Thursday Aug 13, 2009

GlassFish Survey - Top Migrations to GF are from Tomcat and JBoss

Last month we ran a GlassFish Adoption Survey. Our main intention was to learn about Migration patterns on the GlassFish server. Although it was a totally self-selected, unscientific, survey, we thought it would collect some interesting insights which we could then use for a more formal survey later in the year.

With those caveats, here are the highlights:


• Where they migrated from (%):
Apache Tomcat (21.2%), JBoss (15.8%), WebSphere (5.4%), .NET (4.9%), WebLogic (3.4%)...

• Major reason to switch to GlassFish (1-10):
Cost reduction (8.16), Reduce vendor lock-in (7.68), Developer Productivity (7.58), Better quality (7.14), Improved performance (6.83), Reduced complexity (6.67)...

• Biggest benefit of for-fee support (1-10):
Patches/Updates (8.23), Support (7.4), Enterprise Mgr (6.34), Indemnification (4.27), Others (4.55)

Mostly what I was expecting, although I thought there would be fewer WAS and more WLS migrations. Looking forward to an improved version of the survey later in the year.

Wednesday Jun 24, 2009

Evans Users Choice on IDE Available - Rational, Visual Studio, NetBeans


Evans Data just published their User's Choice on Software Development Environments. The survey asks for satisfaction of the respondents on the IDE features they used and weights them based on the aggregated priorities to determine satisfaction indexes.

The overall satisfaction rankings are: IBM's Rational Tools, MS's Visual Studio, NetBeans, JDeveloper, Sun Studio, Delphi, IntelliJ, Eclipse.

Note: my biggest issue with the EDC Users' Choice methodology is that they do not weigh in number of users for a given option, not do they disclose enough data to assess the relevance of the samples. So, as far as I've been able to determine, a few very happy customers can give a small, narrow, vendor the top ranking. Another caution area is the weights assigned to each feature to compute the overall ranking, but that is easier to navigate by using the per-feature rankings that are included in the report. As always, if you are interested in the topic, I recommend you to check out the report for details.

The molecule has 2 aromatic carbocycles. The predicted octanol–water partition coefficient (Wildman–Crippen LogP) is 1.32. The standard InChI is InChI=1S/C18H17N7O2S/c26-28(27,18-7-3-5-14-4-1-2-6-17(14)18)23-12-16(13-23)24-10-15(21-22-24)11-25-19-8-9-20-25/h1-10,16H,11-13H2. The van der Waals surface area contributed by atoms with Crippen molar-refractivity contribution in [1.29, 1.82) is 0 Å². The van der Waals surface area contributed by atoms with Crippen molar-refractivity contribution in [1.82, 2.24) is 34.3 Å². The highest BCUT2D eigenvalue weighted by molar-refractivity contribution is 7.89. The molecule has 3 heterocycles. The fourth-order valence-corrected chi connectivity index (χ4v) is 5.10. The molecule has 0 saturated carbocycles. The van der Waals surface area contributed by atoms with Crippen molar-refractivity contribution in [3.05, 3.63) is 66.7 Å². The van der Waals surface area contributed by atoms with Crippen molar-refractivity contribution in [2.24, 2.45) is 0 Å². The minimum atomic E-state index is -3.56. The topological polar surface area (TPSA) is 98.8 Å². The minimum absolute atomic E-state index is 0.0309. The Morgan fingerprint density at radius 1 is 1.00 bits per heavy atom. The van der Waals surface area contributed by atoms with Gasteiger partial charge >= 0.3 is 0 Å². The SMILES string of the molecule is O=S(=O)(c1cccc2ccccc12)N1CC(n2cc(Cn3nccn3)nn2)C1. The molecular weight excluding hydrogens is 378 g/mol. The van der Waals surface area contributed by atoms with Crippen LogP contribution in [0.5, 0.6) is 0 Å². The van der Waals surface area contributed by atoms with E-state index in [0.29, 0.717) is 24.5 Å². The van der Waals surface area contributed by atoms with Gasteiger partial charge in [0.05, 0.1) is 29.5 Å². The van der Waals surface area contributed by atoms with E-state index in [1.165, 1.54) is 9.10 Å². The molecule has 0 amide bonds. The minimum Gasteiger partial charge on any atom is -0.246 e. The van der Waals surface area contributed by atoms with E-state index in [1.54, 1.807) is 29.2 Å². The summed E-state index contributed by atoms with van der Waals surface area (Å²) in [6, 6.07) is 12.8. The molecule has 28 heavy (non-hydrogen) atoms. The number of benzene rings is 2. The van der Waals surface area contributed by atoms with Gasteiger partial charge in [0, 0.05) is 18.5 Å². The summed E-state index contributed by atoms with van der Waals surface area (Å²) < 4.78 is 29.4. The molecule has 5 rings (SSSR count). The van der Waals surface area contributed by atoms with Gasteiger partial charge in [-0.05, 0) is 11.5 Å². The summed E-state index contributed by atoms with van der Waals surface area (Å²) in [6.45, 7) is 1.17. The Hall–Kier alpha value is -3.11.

Thursday Oct 16, 2008

... Sparklines on Jersey, Servlet 3.0, Profiling GFv2, Survey Methodologies, and Barça in Miami

A compilation of today's news of interest:

Radio Receiver Icon

From Jersey in honor of the recent Jersey 1.0 Release: Paul writes about a new rev of the set of Jersey Samples (browse) that includes some implementation of Sparklines (and, as a Tufte fan... thanks!). And, Marc has been quoted in SD Times about JAX-RS and SOAP; read what he actually says, ignore the title "Sun moving away from SOAP"; we do both SOAP and REST.

Servlet 3.0 is getting closer to a Public Draft (with the rest of JavaEE 6), and Deepa has published a Intro to Servlet 3.0 at Java.Net. Some of the details apply to the old draft, so be sure to check Rajiv's comments.

Performance is always a hot topic, so check this note from one of our performance top guys, Binu John, on Profiling GFv2 with Sun Studio.

Rich's Comment on an EDC Report on AppServer Rankings started a fairly active TSS thread. As I wrote in my Comment at Savio's blog, the report is really a "User Satisfaction Survey", and, without more data, it is hard to interpret beyond that. BTW, if you download the report, consider agreeing to taking the survey and add your voice to their sample set.

And now, for the topic most of the world cares the most: Futbol, Barça has announced that they want to start a club in Miami. Check Marca, NYTimes or, Straight from the Source.

Wednesday May 28, 2008

The MySQL community is counting its ranks

Piercing the fog

The MySQL Community is taking charge of counting its own ranks, by means of a survey with the purpose of measuring the usage of the world most popular open source database.

The proposal comes from Keith Murphy, editor of the MySQL Magazine, which should host the results in July.

More attention to this survey is coming from Lenz Grimmer MySQL Community Manager for EMEA, and Mark Schoonover, who is co-author of the survey. I also chimed in.